January, 2016, and I am in a tiny, flimsy plane, speeding along the runway at Reykjavik domestic airport, at a 75 degree angle to the ground. I am in Iceland chasing the northern lights; I had wanted to see them before I die, and now I was seriously concerned that I might die trying.
I started to worry when I noticed the Icelandic people on the plane freaking out. When the stewardesses started freaking out, I really shat myself. There is turbulence, and then there is plane disintegrating, bowel loosening, panic inducing hell wind. As the pilot wrestled us down towards the runway, I honestly didn't know if we could land properly. Truly, a scary moment.
The pilot managed to land safely, and we breathed a sigh of relief. We had flown in from Akureyri in Northern Iceland, where the night before we explored the mountains with our lovely Icelandic tour guide. We learnt a lot about Icelandic culture, but unfortunately, we didn't see the lights. I was feeling drained, after all the adrenaline subsided that is. As we left, the pilot loudly proclaimed "the plane is broken". Not exactly comforting.
Back in Reykjavik, we booked into a coach tour, and journeyed to a golf course outside the city. I vividly remember the excitement I felt as we craned our necks skyward, surrounded by other tourists. Suddenly, someone shouted; they had seen a light. The whole group ran over. As I ran, I felt a visceral anticipation; I couldn't believe I was about to see the northern lights.
Then, we looked up and saw it, and it was...
At least that's what I thought, in all honestly. The green glow in the sky was almost entirely hidden behind cloud, and was so faint I could barely see it. I had to look through the photographer's camera to even work out where it was. I was extremely disappointed.
Not that any of our fellow tourists seemed to care. They were running around frantically, trying to set up tripods and get the best pictures. It occurred to me that we were the only people actually looking at the lights, not through a camera. For the first time in my life, I felt a profound sense of sadness for these people, who were more concerned with getting pictures than actually living in the moment, and enjoying however brief a glimpse we might get at this spectacle.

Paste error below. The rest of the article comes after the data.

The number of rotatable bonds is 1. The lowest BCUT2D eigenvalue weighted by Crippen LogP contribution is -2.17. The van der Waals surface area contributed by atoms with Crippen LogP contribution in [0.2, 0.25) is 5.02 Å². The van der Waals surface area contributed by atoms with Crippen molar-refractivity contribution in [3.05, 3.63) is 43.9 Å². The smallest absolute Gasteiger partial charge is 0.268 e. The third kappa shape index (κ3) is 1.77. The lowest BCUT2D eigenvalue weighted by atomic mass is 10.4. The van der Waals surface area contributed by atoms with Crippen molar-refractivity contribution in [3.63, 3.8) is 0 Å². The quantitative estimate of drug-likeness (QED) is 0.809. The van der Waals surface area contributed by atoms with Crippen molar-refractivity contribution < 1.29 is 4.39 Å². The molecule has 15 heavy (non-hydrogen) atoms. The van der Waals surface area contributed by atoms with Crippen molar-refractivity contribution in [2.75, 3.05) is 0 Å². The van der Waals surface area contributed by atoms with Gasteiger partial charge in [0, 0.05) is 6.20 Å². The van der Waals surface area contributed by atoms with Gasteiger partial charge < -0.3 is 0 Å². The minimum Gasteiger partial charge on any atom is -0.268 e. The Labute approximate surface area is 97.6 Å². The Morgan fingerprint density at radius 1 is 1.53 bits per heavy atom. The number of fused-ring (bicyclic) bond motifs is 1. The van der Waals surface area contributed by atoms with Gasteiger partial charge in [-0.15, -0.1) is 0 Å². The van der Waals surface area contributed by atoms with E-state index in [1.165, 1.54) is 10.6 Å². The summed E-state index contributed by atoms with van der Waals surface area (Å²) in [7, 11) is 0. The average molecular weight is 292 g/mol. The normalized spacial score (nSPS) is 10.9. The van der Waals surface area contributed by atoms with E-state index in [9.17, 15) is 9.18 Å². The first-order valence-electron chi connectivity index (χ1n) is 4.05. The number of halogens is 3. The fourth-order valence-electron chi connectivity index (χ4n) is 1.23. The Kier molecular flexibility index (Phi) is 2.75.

Fast forward one year, to Tromsø, Northern Norway. Stepping out of our apartment, we happened to look up. There it was, the aurora, but this time much brighter. Excited, we rushed over to a clearing in the nearby forest, and stopped and watched as the sky erupted into a beautiful cascade of rapidly dancing green and pink lights, illuminating the city beneath it.
It was absolutely as good as anyone could ever imagine. It was absolutely the most beautiful thing I've ever seen. It even made me forget how cold my hands felt in the -12 degree night.
I didn't have my camera with me, and for that I am glad. As I watched I thought about all the people around the world and throughout history who have witnessed this, and I felt some connection with them. On a fundamental level, my awestruck reaction is one we all must have felt. I would have hated for a camera to distract me away from that.
Later that night, I couldn't sleep. Looking out my window, I saw the lights again. Since my room was much warmer than outside, I took the opportunity to listen to music as I watched. It might be silly of me, but I don't feel like I can ever be the same person again after listening to Stairway to Heaven under the northern lights.
I would never discourage people from using technology, and the life it provides for us is amazing. Without it, I wouldn't have been able to listen to music in this beautiful moment, but to fall into the trap I saw ensnare so many would have been a tragedy. Whether viewing the northern lights, or doing something more mundane, being immersed in our world is one of the best things we can do. Technology can enhance our experiences, but if we become too habituated to using it we might not notice that we're missing important details in our own lives. I really hate seeing parents playing with their phones instead of their kids, or a group of friends sat looking at screens instead of talking. In our final moments, all technological concerns will vanish. We're going to be thinking about the time we spent with family and friends, the time spent doing the things we love, and now for me, breath-taking moments in which I got to live my dreams.Suggest a correction